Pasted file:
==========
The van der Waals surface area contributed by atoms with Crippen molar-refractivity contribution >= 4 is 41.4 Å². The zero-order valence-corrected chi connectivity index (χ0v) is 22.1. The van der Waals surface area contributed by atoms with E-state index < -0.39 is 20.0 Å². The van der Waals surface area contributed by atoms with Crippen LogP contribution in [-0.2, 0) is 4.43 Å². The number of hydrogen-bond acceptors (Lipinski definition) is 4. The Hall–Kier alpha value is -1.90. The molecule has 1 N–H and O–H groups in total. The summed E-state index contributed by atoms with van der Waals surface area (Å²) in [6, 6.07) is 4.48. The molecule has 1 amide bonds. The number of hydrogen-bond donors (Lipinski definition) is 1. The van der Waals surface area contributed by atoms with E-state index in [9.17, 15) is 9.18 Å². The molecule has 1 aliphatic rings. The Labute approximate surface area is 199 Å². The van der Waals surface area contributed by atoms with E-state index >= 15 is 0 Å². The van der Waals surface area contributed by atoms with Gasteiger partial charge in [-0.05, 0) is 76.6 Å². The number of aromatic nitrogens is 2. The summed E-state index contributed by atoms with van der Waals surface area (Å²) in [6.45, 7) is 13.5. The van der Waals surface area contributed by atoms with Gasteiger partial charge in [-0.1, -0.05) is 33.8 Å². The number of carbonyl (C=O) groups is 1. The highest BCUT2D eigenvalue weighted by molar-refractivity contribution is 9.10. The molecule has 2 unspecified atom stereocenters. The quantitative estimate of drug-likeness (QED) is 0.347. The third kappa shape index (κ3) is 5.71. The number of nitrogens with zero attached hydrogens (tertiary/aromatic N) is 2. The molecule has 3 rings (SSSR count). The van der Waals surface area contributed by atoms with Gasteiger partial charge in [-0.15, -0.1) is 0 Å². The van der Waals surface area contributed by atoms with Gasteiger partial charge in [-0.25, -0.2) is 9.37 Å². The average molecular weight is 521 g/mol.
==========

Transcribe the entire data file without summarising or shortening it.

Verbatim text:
The van der Waals surface area contributed by atoms with Crippen molar-refractivity contribution >= 4 is 41.4 Å². The zero-order valence-corrected chi connectivity index (χ0v) is 22.1. The van der Waals surface area contributed by atoms with E-state index < -0.39 is 20.0 Å². The van der Waals surface area contributed by atoms with Crippen LogP contribution in [-0.2, 0) is 4.43 Å². The number of hydrogen-bond acceptors (Lipinski definition) is 4. The Hall–Kier alpha value is -1.90. The molecule has 1 N–H and O–H groups in total. The summed E-state index contributed by atoms with van der Waals surface area (Å²) in [6, 6.07) is 4.48. The molecule has 1 amide bonds. The number of hydrogen-bond donors (Lipinski definition) is 1. The van der Waals surface area contributed by atoms with E-state index in [9.17, 15) is 9.18 Å². The molecule has 1 aliphatic rings. The Labute approximate surface area is 199 Å². The van der Waals surface area contributed by atoms with E-state index >= 15 is 0 Å². The van der Waals surface area contributed by atoms with Gasteiger partial charge in [-0.05, 0) is 76.6 Å². The number of aromatic nitrogens is 2. The summed E-state index contributed by atoms with van der Waals surface area (Å²) in [6.45, 7) is 13.5. The van der Waals surface area contributed by atoms with Gasteiger partial charge in [-0.1, -0.05) is 33.8 Å². The number of carbonyl (C=O) groups is 1. The highest BCUT2D eigenvalue weighted by molar-refractivity contribution is 9.10. The molecule has 2 unspecified atom stereocenters. The quantitative estimate of drug-likeness (QED) is 0.347. The third kappa shape index (κ3) is 5.71. The number of nitrogens with zero attached hydrogens (tertiary/aromatic N) is 2. The molecule has 3 rings (SSSR count). The van der Waals surface area contributed by atoms with Gasteiger partial charge in [-0.15, -0.1) is 0 Å². The van der Waals surface area contributed by atoms with Gasteiger partial charge in [-0.25, -0.2) is 9.37 Å². The average molecular weight is 521 g/mol.